Tuesday, October 12, 2010

Mind the wolves

Some berries in the rain
 I know Melissa is a true friend because when I asked her to wake up at 6am while it was pouring rain outside in order to hike up a mountain to go to a church service, she agreed. And that is exactly what we did yesterday!

While the sky was dark, and lightning lit up the sky, Melissa, Eka (my deda) and I set off into town to catch a 6:40am marshutka (mini-bus). This marshutka ride was unlike any I’ve had so far because almost everyone on the bus was a vendor of some sorts, carrying kilo upon kilo of tomatoes, parsley, eggplant and other vegetables to sell at some bazaar outside town. There was actually a wagon attached to the bus where everyone placed their produce, which gave the bus a lovely smell of fresh vegetables. Melissa was also kind enough not to tell me that there was a spider in the hair of the woman sitting in front of us. She is a good friend, I probably would have screamed if I noticed which would have caused our driver to swerve the bus, spilling all the tomatoes.

After about a half hour, the three of us and Irakli, one of my deda’s dental patients, and a sweet, deaf man from Samtredia got off the bus at what appeared to be the middle of nowhere and began to hike up a mountain. I had misunderstood when my deda said the church was a far walk, and forgot to tell Melissa not to where heels. Yes, that’s right; she hiked up a mountain in the pouring rain, wearing heels.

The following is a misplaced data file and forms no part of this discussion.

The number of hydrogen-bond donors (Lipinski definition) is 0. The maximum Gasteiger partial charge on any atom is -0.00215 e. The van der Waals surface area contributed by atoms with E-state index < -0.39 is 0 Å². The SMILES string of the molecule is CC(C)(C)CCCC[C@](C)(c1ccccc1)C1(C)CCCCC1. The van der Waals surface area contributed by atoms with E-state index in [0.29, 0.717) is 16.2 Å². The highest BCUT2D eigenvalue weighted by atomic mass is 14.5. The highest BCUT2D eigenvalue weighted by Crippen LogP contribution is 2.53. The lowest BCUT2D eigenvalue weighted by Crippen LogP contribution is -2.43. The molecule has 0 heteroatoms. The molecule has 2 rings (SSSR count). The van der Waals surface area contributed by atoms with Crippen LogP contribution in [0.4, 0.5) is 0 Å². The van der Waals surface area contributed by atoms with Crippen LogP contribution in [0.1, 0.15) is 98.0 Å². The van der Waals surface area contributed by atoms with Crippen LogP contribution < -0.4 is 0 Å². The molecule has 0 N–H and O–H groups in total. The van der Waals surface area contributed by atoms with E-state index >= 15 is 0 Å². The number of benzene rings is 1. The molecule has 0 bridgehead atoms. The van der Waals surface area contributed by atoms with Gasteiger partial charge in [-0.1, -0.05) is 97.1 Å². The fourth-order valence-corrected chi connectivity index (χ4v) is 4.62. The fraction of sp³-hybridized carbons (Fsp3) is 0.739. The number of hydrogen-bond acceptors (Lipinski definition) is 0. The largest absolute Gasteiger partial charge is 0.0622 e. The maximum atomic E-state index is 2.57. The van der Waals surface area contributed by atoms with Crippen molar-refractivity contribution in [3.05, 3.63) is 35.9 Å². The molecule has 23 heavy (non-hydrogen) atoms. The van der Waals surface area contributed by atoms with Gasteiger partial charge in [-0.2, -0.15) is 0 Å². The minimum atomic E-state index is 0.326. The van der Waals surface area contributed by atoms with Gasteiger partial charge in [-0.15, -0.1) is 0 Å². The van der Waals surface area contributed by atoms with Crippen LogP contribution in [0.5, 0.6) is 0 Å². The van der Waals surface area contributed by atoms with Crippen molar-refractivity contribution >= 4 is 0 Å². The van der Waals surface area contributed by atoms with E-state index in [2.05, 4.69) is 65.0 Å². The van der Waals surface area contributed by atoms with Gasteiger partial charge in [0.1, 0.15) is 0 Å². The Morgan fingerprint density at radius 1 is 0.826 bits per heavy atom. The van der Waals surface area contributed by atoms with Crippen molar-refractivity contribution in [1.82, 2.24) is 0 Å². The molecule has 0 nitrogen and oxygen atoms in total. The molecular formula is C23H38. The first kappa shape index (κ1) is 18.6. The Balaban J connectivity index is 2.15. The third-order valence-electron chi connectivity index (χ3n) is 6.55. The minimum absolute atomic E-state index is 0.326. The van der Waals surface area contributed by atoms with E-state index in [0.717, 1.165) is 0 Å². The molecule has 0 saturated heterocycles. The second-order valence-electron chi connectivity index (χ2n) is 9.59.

The rain stopped for a bit and we could take a photo. (We climbed all the way to the top of this mountain).

While the walk was beautiful, Irakli, Eka and the nice, deaf man kept warning us about the wolves. I thought they were joking, but they repeatedly told us that when we hear the wolves howl, we should stand still and let the wolves smell us. Irakli often assists the Mamou (the Georgian Orthodox priest, I think) at the monastery we were going to, and he told me that there are almost wolves on the path. I was worried that the deaf man would not know to stop walking when the wolves howled, so I made sure to stand near him to prevent him from being eaten.
The only two living things we passed on our walk up (not counting a snail).

While I was really excited to see some wild wolves, Melissa was not. I almost lost circulation in my hand because she was griping it so hard, anticipating wolves to pop out at any second. Alas, instead of wolves, the only thing that bothered us while we were walking was the rain…

Finally, after about an hour we made it to the monastery! I absolutely cannot remember what it was called, something starting with an S or a J, but it was quite beautiful. Before the service started, we walked around and explored and Irakli told me all about the history of the place.
The church we went to on top of the mountain!
 There was one awkward moment when one of the nuns tried to convince Melissa and me that we should convert to Christianity. She really did not like it when I said that while Christianity is beautiful, we were happy being Jewish. She was trying to prove to me that Christianity is better which made both Melissa and I uncomfortable. The concept of “to each his own” did not seem to translate over well. I don’t like it when people make a fuss about religion. So, you like oranges and I like apples; at the end of the day it’s all fruit.
Don't we look like nice Georgian Orthodox girls?